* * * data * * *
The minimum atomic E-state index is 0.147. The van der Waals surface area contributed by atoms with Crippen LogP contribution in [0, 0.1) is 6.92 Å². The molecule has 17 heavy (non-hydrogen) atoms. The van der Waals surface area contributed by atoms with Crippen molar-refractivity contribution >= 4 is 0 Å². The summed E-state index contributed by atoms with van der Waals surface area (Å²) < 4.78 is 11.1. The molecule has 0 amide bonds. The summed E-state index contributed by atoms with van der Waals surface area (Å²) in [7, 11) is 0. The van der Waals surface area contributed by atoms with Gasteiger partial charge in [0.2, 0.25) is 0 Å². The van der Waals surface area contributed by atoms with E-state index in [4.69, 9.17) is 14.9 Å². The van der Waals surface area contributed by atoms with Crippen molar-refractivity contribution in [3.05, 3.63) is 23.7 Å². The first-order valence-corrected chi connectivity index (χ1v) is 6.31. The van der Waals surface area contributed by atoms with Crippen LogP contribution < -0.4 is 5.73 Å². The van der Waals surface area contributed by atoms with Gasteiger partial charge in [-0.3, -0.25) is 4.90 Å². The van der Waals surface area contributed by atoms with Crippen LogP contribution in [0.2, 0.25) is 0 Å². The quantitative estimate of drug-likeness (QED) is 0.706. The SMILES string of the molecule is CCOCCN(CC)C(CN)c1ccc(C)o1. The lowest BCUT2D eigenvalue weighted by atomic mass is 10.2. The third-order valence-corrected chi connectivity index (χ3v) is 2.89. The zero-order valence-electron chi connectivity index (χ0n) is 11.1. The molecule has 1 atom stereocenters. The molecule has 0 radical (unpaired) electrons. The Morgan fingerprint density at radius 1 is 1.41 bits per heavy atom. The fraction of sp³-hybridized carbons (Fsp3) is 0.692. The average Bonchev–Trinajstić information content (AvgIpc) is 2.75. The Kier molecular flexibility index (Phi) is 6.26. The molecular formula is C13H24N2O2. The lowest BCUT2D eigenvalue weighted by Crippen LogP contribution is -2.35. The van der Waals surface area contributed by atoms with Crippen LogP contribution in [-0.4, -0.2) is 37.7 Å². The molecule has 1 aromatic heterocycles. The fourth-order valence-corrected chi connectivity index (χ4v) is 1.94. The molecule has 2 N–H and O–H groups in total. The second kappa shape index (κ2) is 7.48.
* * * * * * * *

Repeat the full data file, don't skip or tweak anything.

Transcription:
The minimum atomic E-state index is 0.147. The van der Waals surface area contributed by atoms with Crippen LogP contribution in [0, 0.1) is 6.92 Å². The molecule has 17 heavy (non-hydrogen) atoms. The van der Waals surface area contributed by atoms with Crippen molar-refractivity contribution >= 4 is 0 Å². The summed E-state index contributed by atoms with van der Waals surface area (Å²) < 4.78 is 11.1. The molecule has 0 amide bonds. The summed E-state index contributed by atoms with van der Waals surface area (Å²) in [7, 11) is 0. The van der Waals surface area contributed by atoms with Gasteiger partial charge in [0.2, 0.25) is 0 Å². The van der Waals surface area contributed by atoms with E-state index in [4.69, 9.17) is 14.9 Å². The van der Waals surface area contributed by atoms with Crippen molar-refractivity contribution in [3.05, 3.63) is 23.7 Å². The first-order valence-corrected chi connectivity index (χ1v) is 6.31. The van der Waals surface area contributed by atoms with Crippen LogP contribution < -0.4 is 5.73 Å². The van der Waals surface area contributed by atoms with Gasteiger partial charge in [-0.3, -0.25) is 4.90 Å². The van der Waals surface area contributed by atoms with Crippen LogP contribution in [0.2, 0.25) is 0 Å². The quantitative estimate of drug-likeness (QED) is 0.706. The SMILES string of the molecule is CCOCCN(CC)C(CN)c1ccc(C)o1. The lowest BCUT2D eigenvalue weighted by atomic mass is 10.2. The third-order valence-corrected chi connectivity index (χ3v) is 2.89. The zero-order valence-electron chi connectivity index (χ0n) is 11.1. The molecule has 1 atom stereocenters. The molecule has 0 radical (unpaired) electrons. The Morgan fingerprint density at radius 1 is 1.41 bits per heavy atom. The fraction of sp³-hybridized carbons (Fsp3) is 0.692. The average Bonchev–Trinajstić information content (AvgIpc) is 2.75. The Kier molecular flexibility index (Phi) is 6.26. The molecular formula is C13H24N2O2. The lowest BCUT2D eigenvalue weighted by Crippen LogP contribution is -2.35. The van der Waals surface area contributed by atoms with Crippen LogP contribution in [-0.4, -0.2) is 37.7 Å². The molecule has 1 aromatic heterocycles. The fourth-order valence-corrected chi connectivity index (χ4v) is 1.94. The molecule has 2 N–H and O–H groups in total. The second kappa shape index (κ2) is 7.48.